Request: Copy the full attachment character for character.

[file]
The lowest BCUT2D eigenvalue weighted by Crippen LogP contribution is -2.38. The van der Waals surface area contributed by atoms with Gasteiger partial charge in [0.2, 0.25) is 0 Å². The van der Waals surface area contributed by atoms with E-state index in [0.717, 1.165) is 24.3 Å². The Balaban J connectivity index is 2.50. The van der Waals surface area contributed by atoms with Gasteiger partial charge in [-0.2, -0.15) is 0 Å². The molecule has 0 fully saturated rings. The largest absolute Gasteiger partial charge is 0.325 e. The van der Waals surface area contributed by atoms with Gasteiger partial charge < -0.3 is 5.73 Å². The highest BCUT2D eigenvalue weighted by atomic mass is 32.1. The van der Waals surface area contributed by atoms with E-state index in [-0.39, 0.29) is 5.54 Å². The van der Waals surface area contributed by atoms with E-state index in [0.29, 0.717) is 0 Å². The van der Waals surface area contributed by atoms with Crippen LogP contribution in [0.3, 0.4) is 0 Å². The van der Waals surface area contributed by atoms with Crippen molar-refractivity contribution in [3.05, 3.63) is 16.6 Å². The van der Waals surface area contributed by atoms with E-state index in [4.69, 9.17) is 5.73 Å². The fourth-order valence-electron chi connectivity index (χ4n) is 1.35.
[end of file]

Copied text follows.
The lowest BCUT2D eigenvalue weighted by Crippen LogP contribution is -2.38. The van der Waals surface area contributed by atoms with Gasteiger partial charge in [0.2, 0.25) is 0 Å². The van der Waals surface area contributed by atoms with E-state index in [0.717, 1.165) is 24.3 Å². The Balaban J connectivity index is 2.50. The van der Waals surface area contributed by atoms with Gasteiger partial charge in [-0.2, -0.15) is 0 Å². The molecule has 0 fully saturated rings. The largest absolute Gasteiger partial charge is 0.325 e. The van der Waals surface area contributed by atoms with Gasteiger partial charge < -0.3 is 5.73 Å². The highest BCUT2D eigenvalue weighted by atomic mass is 32.1. The van der Waals surface area contributed by atoms with E-state index in [-0.39, 0.29) is 5.54 Å². The van der Waals surface area contributed by atoms with E-state index in [0.29, 0.717) is 0 Å². The van der Waals surface area contributed by atoms with Crippen LogP contribution in [0.3, 0.4) is 0 Å². The van der Waals surface area contributed by atoms with Crippen molar-refractivity contribution in [3.05, 3.63) is 16.6 Å². The van der Waals surface area contributed by atoms with E-state index in [4.69, 9.17) is 5.73 Å². The fourth-order valence-electron chi connectivity index (χ4n) is 1.35.